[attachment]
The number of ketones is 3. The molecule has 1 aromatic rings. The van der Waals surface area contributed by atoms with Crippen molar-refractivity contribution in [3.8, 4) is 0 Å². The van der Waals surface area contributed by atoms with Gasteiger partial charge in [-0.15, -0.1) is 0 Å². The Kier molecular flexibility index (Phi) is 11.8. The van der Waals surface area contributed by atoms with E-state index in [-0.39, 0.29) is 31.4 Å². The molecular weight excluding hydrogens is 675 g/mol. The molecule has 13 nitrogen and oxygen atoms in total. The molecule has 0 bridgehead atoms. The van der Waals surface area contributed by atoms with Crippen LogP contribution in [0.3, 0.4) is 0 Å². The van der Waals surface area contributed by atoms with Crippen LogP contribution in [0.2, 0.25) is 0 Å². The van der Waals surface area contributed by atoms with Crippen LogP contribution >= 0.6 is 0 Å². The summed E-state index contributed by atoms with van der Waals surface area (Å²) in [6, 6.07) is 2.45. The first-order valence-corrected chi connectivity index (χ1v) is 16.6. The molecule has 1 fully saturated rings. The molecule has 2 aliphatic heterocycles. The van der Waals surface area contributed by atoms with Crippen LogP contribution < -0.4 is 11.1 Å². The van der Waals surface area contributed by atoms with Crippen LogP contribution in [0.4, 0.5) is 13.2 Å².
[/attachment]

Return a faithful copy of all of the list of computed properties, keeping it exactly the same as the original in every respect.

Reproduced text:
The number of ketones is 3. The molecule has 1 aromatic rings. The van der Waals surface area contributed by atoms with Crippen molar-refractivity contribution in [3.8, 4) is 0 Å². The van der Waals surface area contributed by atoms with Gasteiger partial charge in [-0.15, -0.1) is 0 Å². The Kier molecular flexibility index (Phi) is 11.8. The van der Waals surface area contributed by atoms with E-state index in [-0.39, 0.29) is 31.4 Å². The molecular weight excluding hydrogens is 675 g/mol. The molecule has 13 nitrogen and oxygen atoms in total. The molecule has 0 bridgehead atoms. The van der Waals surface area contributed by atoms with Crippen LogP contribution in [0.3, 0.4) is 0 Å². The van der Waals surface area contributed by atoms with Crippen LogP contribution in [0.2, 0.25) is 0 Å². The van der Waals surface area contributed by atoms with Crippen LogP contribution >= 0.6 is 0 Å². The summed E-state index contributed by atoms with van der Waals surface area (Å²) in [6, 6.07) is 2.45. The first-order valence-corrected chi connectivity index (χ1v) is 16.6. The molecule has 1 fully saturated rings. The molecule has 2 aliphatic heterocycles. The van der Waals surface area contributed by atoms with Crippen LogP contribution < -0.4 is 11.1 Å². The van der Waals surface area contributed by atoms with Crippen LogP contribution in [0.4, 0.5) is 13.2 Å².